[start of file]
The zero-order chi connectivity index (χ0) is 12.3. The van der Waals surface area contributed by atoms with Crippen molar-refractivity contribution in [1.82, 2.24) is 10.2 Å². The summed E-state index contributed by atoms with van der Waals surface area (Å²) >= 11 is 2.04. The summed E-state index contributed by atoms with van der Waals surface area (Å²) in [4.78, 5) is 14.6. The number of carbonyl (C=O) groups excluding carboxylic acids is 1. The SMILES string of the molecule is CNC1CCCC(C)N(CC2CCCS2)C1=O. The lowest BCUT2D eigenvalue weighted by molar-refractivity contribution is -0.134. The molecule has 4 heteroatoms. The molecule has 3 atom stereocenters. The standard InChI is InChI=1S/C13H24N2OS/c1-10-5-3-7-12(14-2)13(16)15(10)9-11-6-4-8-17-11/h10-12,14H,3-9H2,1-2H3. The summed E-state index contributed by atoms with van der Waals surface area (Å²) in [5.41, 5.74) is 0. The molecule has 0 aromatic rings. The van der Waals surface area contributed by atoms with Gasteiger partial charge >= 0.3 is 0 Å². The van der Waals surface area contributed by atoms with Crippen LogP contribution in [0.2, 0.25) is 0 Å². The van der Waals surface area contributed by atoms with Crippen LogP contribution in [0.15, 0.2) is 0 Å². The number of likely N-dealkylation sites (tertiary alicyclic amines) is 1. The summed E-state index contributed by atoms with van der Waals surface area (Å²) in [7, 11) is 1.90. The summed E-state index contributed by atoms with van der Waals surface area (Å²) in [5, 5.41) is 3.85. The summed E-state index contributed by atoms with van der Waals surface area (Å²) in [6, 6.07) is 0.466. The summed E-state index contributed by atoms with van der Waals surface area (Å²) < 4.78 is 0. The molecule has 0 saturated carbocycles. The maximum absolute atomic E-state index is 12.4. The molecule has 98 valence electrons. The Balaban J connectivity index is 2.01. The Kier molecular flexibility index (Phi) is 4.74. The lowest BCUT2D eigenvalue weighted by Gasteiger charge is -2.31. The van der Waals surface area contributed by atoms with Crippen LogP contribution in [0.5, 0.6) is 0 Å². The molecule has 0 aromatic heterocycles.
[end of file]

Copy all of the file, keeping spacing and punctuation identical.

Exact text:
The zero-order chi connectivity index (χ0) is 12.3. The van der Waals surface area contributed by atoms with Crippen molar-refractivity contribution in [1.82, 2.24) is 10.2 Å². The summed E-state index contributed by atoms with van der Waals surface area (Å²) >= 11 is 2.04. The summed E-state index contributed by atoms with van der Waals surface area (Å²) in [4.78, 5) is 14.6. The number of carbonyl (C=O) groups excluding carboxylic acids is 1. The SMILES string of the molecule is CNC1CCCC(C)N(CC2CCCS2)C1=O. The lowest BCUT2D eigenvalue weighted by molar-refractivity contribution is -0.134. The molecule has 4 heteroatoms. The molecule has 3 atom stereocenters. The standard InChI is InChI=1S/C13H24N2OS/c1-10-5-3-7-12(14-2)13(16)15(10)9-11-6-4-8-17-11/h10-12,14H,3-9H2,1-2H3. The summed E-state index contributed by atoms with van der Waals surface area (Å²) in [5.41, 5.74) is 0. The molecule has 0 aromatic rings. The van der Waals surface area contributed by atoms with Gasteiger partial charge >= 0.3 is 0 Å². The van der Waals surface area contributed by atoms with Crippen LogP contribution in [0.2, 0.25) is 0 Å². The van der Waals surface area contributed by atoms with Crippen LogP contribution in [0.15, 0.2) is 0 Å². The number of likely N-dealkylation sites (tertiary alicyclic amines) is 1. The summed E-state index contributed by atoms with van der Waals surface area (Å²) in [7, 11) is 1.90. The summed E-state index contributed by atoms with van der Waals surface area (Å²) in [5, 5.41) is 3.85. The summed E-state index contributed by atoms with van der Waals surface area (Å²) in [6, 6.07) is 0.466. The summed E-state index contributed by atoms with van der Waals surface area (Å²) < 4.78 is 0. The molecule has 0 saturated carbocycles. The maximum absolute atomic E-state index is 12.4. The molecule has 98 valence electrons. The Balaban J connectivity index is 2.01. The Kier molecular flexibility index (Phi) is 4.74. The lowest BCUT2D eigenvalue weighted by Gasteiger charge is -2.31. The van der Waals surface area contributed by atoms with Crippen LogP contribution in [0.5, 0.6) is 0 Å². The molecule has 0 aromatic heterocycles.